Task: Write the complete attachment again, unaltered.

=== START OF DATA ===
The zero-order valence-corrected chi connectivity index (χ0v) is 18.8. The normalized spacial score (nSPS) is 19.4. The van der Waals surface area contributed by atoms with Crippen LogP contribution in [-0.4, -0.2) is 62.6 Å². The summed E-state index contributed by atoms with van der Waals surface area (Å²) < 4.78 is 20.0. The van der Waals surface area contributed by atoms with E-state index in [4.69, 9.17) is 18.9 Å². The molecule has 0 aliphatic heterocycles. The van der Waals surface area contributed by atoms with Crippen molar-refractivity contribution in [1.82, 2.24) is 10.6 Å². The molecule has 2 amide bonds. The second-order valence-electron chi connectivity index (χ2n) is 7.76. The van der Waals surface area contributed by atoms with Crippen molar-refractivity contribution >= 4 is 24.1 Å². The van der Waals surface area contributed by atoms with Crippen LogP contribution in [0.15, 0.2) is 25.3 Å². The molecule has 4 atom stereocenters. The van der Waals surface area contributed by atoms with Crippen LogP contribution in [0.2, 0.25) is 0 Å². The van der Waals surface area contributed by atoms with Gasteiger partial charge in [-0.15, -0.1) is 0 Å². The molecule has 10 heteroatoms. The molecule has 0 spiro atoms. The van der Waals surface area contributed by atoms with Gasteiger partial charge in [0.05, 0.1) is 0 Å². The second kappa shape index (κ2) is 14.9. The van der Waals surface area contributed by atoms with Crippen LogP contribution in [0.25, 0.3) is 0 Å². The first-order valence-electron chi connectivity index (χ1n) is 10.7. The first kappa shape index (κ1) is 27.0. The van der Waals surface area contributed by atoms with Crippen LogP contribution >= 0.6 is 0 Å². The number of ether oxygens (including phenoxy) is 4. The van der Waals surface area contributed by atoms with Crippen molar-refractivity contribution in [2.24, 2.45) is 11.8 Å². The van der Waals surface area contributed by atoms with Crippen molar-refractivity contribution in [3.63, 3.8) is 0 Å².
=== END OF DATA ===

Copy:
The zero-order valence-corrected chi connectivity index (χ0v) is 18.8. The normalized spacial score (nSPS) is 19.4. The van der Waals surface area contributed by atoms with Crippen LogP contribution in [-0.4, -0.2) is 62.6 Å². The summed E-state index contributed by atoms with van der Waals surface area (Å²) < 4.78 is 20.0. The van der Waals surface area contributed by atoms with E-state index in [4.69, 9.17) is 18.9 Å². The molecule has 0 aliphatic heterocycles. The van der Waals surface area contributed by atoms with Crippen molar-refractivity contribution in [1.82, 2.24) is 10.6 Å². The molecule has 2 amide bonds. The second-order valence-electron chi connectivity index (χ2n) is 7.76. The van der Waals surface area contributed by atoms with Crippen molar-refractivity contribution >= 4 is 24.1 Å². The van der Waals surface area contributed by atoms with Crippen LogP contribution in [0.15, 0.2) is 25.3 Å². The molecule has 4 atom stereocenters. The van der Waals surface area contributed by atoms with Crippen LogP contribution in [0.2, 0.25) is 0 Å². The van der Waals surface area contributed by atoms with Gasteiger partial charge in [-0.15, -0.1) is 0 Å². The molecule has 10 heteroatoms. The molecule has 0 spiro atoms. The van der Waals surface area contributed by atoms with Gasteiger partial charge in [0.05, 0.1) is 0 Å². The second kappa shape index (κ2) is 14.9. The van der Waals surface area contributed by atoms with Crippen LogP contribution in [0.25, 0.3) is 0 Å². The first-order valence-electron chi connectivity index (χ1n) is 10.7. The first kappa shape index (κ1) is 27.0. The van der Waals surface area contributed by atoms with Crippen LogP contribution >= 0.6 is 0 Å². The number of ether oxygens (including phenoxy) is 4. The van der Waals surface area contributed by atoms with Crippen molar-refractivity contribution in [2.24, 2.45) is 11.8 Å². The van der Waals surface area contributed by atoms with Crippen molar-refractivity contribution in [3.63, 3.8) is 0 Å².